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BGCSLV connects kids to the many environmental wonders of the San Luis Valley

5
Dec
2016

How a San Luis Valley club is helping youth connect to their local environment and impact the future of conservation

by Chris Lopez, President & CEO, Boys & Girls Clubs of the San Luis Valley Category: ,

A group of 50 or so kids are on a pedestrian bridge that connects the east-west dykes of the Rio Grande River as it flows through Alamosa, Colorado. The kids are standing on the bridge looking south and hearing how the river flows to deliver water into neighboring New Mexico and eventually into Mexico at the El Paso-Ciudad Juárez border, just 460 miles away. It’s nearing the end of summer and the mountains that surround the San Luis Valley are bare of snow. Generally, the mountains of the Valley are snow-capped beginning around November and continue to keep some snow cover through the spring runoff and into the heat of the summer. By August, though, when the kids from Boys & Girls Clubs of the San Luis Valley are on their twice-a-week nature walk, the snow has melted completely and the mountains that surround look naked, albeit still inviting. On this day the youth members of Boys & Girls Clubs are learning how the river that they see every day flows. Standing on the bridge looking south helps... read more +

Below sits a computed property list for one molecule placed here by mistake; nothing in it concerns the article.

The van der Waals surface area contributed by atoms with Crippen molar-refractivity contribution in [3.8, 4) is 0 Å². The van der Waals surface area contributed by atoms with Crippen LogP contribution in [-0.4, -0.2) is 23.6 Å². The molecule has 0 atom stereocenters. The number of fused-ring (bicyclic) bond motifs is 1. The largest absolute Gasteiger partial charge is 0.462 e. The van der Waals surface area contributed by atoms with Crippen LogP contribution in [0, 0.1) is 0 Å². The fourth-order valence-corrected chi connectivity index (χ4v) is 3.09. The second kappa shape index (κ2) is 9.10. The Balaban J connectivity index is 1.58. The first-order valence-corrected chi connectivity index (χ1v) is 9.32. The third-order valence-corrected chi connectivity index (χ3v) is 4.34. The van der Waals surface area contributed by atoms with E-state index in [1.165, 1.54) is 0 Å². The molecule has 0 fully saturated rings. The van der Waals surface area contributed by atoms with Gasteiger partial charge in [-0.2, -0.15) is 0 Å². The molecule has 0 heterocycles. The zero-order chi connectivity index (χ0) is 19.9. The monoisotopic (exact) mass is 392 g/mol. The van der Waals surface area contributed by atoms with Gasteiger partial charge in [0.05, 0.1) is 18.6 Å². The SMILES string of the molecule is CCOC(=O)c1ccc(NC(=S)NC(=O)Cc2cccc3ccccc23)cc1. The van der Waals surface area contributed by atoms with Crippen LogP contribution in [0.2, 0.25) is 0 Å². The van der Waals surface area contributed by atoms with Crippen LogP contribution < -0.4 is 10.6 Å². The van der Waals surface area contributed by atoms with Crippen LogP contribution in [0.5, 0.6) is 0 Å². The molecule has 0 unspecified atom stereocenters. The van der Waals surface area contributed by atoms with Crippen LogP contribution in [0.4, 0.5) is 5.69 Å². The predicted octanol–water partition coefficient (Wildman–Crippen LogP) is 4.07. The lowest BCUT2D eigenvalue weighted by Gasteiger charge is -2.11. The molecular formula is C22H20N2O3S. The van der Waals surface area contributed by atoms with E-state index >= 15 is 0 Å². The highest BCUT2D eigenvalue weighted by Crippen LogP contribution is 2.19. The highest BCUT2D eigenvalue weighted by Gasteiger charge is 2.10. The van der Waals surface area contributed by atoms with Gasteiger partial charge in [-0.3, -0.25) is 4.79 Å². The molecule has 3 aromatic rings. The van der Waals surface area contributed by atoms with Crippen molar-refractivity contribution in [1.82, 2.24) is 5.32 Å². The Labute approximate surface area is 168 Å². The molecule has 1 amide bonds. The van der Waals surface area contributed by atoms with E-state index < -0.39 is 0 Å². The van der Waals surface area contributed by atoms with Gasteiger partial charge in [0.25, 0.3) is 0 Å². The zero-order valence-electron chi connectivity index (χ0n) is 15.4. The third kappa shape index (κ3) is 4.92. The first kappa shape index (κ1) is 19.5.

29
Nov
2016

Denver Business Journal: A voice for ‘common sense’ speaks out for Western ranchers

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Cathy Proctor, Reporter, Denver Business Journal The sweeping vistas of the American West are vast, and home to deep divisions over how the millions of acres — a mix of private and public land that supports families, communities and wildlife — should be used. In 2011, the nonprofit Western Landowners Alliance, based in Santa Fe, formed to help give ranch owners and managers a voice in the conversation, and also to provide a network among peers to share information about what works — and what doesn’t — in managing a ranch sustainably. “Our focus is keeping lands economically viable and prosperous, and to not have such a polarized conversation on how to do that,” said Lesli Allison, a founding member and executive director of the alliance. The polarization is visible on many fronts, Allison said. “It’s environmentalists versus the ranchers, it’s urban versus rural, Trump versus Clinton, but the people are ready for public dialogue and they are tired of polarization. You can’t manage these lands by sound bite and the landowners haven’t been represented,” she said. The organization is... read more +

The Community Preservation Fund (CPF) has provided the five East End Towns of Long Island with an important revenue source to protect what we know and love - land, water and wildlife